One of the most common enquiries I receive is in relation to using super to purchase NRAS (National Rental Affordability Scheme) properties. SMSF NRAS may have been a useful strategy for some, however the NRAS scheme is now closed.
When I first heard of NRAS and how it worked I was sceptical. I asked myself “is this just a glossy, well marketed property spruik with dubious investment value?”
To answer that question, I do what I normally do – researched, asked questions and of course ran the numbers to see how they stacked up.
What is (was) NRAS?
NRAS is an Australian Government initiative which stood for National Rental Affordability Scheme, delivered in partnership with the states and territories, to stimulate the supply of new affordable, privately-owned rental dwellings. NRAS seeks to address the shortage of affordable rental housing across the nation by offering financial incentives to the business sector and community organisations, to build and rent dwellings to low and moderate income households, at a rate that is at least 20 per cent below market value rent.
The final dwellings were due to be delivered into the Scheme by 30 June 2016 and NRAS will conclude on 30 June 2026 (with no dwellings eligible to receive an incentive beyond this date).
How did SMS NRAS work?
NRAS basically works as follows:
- A developer will apply for a number of its properties in a development to become NRAS approved
- These properties will be leased to certain approved applicants (often government employed professionals such as police, nurses etc. – it is not social housing)
- The market rent is discounted by 20%
- Market rent is indexed annually based on the residential rent component of inflation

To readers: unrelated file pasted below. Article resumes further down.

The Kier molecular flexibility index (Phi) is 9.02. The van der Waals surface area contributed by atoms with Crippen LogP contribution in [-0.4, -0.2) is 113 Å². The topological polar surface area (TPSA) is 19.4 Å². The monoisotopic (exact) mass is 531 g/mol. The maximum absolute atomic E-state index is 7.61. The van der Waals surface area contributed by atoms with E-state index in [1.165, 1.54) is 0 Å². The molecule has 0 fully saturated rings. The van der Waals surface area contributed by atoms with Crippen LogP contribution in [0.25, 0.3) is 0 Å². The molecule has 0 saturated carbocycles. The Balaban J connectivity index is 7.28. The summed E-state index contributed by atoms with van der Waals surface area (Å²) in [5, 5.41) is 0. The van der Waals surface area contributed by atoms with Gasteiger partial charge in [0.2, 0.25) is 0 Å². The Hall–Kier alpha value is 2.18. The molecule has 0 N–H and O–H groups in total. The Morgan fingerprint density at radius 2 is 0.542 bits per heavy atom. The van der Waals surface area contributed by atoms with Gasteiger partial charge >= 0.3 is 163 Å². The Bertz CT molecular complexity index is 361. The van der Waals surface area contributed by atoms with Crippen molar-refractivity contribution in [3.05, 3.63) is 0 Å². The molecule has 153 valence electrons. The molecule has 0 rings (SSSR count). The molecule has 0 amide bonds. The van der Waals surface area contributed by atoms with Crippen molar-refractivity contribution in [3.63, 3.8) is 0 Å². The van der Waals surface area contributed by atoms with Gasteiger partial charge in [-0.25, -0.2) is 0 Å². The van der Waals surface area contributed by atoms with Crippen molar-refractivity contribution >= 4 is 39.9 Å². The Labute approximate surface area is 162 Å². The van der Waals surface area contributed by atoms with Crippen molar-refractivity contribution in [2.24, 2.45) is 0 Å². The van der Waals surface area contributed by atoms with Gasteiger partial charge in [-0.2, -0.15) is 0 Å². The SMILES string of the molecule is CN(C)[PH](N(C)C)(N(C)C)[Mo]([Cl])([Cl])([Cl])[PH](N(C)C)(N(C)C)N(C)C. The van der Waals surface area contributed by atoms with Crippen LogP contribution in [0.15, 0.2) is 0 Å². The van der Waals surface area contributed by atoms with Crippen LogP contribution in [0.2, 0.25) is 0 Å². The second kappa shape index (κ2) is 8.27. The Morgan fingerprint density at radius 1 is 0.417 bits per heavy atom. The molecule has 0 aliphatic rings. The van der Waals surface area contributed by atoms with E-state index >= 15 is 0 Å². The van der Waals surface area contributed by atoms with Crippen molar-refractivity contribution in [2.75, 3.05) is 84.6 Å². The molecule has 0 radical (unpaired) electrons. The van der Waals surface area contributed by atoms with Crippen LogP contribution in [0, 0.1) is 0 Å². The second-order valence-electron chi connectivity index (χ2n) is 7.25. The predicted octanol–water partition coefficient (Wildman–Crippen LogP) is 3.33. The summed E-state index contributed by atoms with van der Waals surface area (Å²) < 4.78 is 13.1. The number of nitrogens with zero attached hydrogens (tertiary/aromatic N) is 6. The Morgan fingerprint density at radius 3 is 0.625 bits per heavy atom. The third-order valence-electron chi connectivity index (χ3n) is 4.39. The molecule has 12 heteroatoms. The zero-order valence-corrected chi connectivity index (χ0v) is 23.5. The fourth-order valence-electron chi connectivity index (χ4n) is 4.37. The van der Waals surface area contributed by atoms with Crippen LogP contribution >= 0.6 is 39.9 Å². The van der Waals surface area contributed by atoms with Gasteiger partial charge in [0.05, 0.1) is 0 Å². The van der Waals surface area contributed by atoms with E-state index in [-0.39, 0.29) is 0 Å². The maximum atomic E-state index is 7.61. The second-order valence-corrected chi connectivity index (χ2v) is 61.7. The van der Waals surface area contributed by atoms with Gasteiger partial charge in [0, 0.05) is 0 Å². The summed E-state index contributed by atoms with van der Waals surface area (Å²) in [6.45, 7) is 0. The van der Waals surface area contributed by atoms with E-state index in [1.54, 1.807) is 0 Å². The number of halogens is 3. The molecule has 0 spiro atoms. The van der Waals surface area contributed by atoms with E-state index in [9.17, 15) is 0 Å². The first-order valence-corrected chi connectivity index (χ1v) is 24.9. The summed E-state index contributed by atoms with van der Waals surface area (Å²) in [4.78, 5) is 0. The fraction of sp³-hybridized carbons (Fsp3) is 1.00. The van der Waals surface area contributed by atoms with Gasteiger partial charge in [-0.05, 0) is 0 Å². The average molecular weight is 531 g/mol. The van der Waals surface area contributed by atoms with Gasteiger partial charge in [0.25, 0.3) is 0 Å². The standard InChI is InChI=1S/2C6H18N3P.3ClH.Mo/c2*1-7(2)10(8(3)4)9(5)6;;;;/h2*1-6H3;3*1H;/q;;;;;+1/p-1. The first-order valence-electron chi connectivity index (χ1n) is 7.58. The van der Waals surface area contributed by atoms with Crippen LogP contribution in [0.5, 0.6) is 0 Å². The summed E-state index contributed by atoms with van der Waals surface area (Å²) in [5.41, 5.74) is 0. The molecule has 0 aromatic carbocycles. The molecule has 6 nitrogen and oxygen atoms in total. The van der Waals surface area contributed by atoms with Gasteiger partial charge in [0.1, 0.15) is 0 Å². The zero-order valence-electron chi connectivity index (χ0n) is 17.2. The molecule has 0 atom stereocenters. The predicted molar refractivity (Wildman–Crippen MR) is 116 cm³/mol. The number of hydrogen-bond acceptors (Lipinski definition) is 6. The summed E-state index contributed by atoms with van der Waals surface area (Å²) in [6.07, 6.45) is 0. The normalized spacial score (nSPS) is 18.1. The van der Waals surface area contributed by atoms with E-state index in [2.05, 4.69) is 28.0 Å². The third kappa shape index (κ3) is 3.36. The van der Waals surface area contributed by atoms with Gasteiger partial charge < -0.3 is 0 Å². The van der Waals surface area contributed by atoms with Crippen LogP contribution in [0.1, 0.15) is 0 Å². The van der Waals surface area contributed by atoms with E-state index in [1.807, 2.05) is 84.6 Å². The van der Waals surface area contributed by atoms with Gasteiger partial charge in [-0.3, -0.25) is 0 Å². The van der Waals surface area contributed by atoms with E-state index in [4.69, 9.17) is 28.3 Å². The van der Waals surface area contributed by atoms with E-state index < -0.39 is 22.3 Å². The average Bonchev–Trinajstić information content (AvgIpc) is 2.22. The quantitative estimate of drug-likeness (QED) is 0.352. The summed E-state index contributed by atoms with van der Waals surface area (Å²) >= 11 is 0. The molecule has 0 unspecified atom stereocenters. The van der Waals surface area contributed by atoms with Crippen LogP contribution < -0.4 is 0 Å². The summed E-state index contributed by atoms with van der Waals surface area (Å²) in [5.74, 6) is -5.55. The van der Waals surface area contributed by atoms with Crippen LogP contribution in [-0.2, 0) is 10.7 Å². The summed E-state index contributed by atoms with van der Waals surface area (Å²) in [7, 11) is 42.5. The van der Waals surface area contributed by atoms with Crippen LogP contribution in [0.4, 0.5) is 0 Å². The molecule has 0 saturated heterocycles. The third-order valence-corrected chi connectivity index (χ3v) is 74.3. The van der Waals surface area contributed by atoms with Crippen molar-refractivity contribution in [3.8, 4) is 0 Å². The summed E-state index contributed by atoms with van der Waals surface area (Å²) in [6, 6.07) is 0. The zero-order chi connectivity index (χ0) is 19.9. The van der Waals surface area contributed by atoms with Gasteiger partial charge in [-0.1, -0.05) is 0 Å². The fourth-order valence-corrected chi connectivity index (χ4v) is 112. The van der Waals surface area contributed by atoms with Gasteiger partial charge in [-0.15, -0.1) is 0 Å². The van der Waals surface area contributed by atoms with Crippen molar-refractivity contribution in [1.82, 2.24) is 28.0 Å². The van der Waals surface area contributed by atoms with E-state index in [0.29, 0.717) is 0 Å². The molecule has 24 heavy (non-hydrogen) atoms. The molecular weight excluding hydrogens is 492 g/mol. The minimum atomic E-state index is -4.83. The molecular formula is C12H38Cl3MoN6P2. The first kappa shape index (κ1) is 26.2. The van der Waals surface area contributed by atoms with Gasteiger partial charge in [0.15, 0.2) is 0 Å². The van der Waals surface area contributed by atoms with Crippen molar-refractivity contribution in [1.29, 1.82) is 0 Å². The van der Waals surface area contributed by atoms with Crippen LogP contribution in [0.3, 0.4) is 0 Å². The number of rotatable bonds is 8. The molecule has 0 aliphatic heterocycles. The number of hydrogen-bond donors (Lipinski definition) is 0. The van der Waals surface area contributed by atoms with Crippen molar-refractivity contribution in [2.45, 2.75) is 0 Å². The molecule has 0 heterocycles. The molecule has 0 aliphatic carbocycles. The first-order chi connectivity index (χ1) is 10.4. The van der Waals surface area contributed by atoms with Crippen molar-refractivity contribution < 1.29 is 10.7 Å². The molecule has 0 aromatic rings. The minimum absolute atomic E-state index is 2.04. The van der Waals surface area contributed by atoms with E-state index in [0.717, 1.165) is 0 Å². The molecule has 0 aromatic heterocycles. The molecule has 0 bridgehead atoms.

- Properties are managed by an approved manager
- Properties can be in the NRAS scheme for up to 10 years, but can be removed from the scheme and/or resold as per normal
- To compensate for the reduced rent, the investor (which can include a SMSF) receives a combination of refundable tax offsets (Federal Government) and a non-taxable State Government incentive
- The offsets and incentives currently amount to $9,524 per annum and these amounts will also be indexed annually
Please note that the above points are simply a summary. There is a lot more information available online that covers how NRAS works in a lot more detail.
What is (was) the benefit of buying an NRAS property?
Firstly, it is important to understand that an NRAS approved property is physically no different to any other property in a new development – it simply has been granted the NRAS status.
Secondly, taxation or any government incentive should never entirely drive an investment decision – sure – take them into consideration, but the underlying qualities of the investment are always the most important drivers. The same applies for NRAS investments – if the NRAS scheme was not there tomorrow, would the investment still make sense?
The real benefit of investing in an NRAS property compared to a normal investment property comes down to maths. The $9,524 government incentives are a flat annual amount – regardless of the property type, value and rental income.
This means the incentives have a larger positive cash flow impact on properties with a lower market rent, for example:
As we can see from the above comparison, the lower the original market rent, the greater the impact of the NRAS government incentives.
WARNING: The above is simply one factor which needs to be taken into consideration when purchasing an investment property.
An interesting point I discovered while undertaking my research is that some developers will choose specific lots / properties within their developments that will have NRAS status attached when they are purchased. The investor has no choice.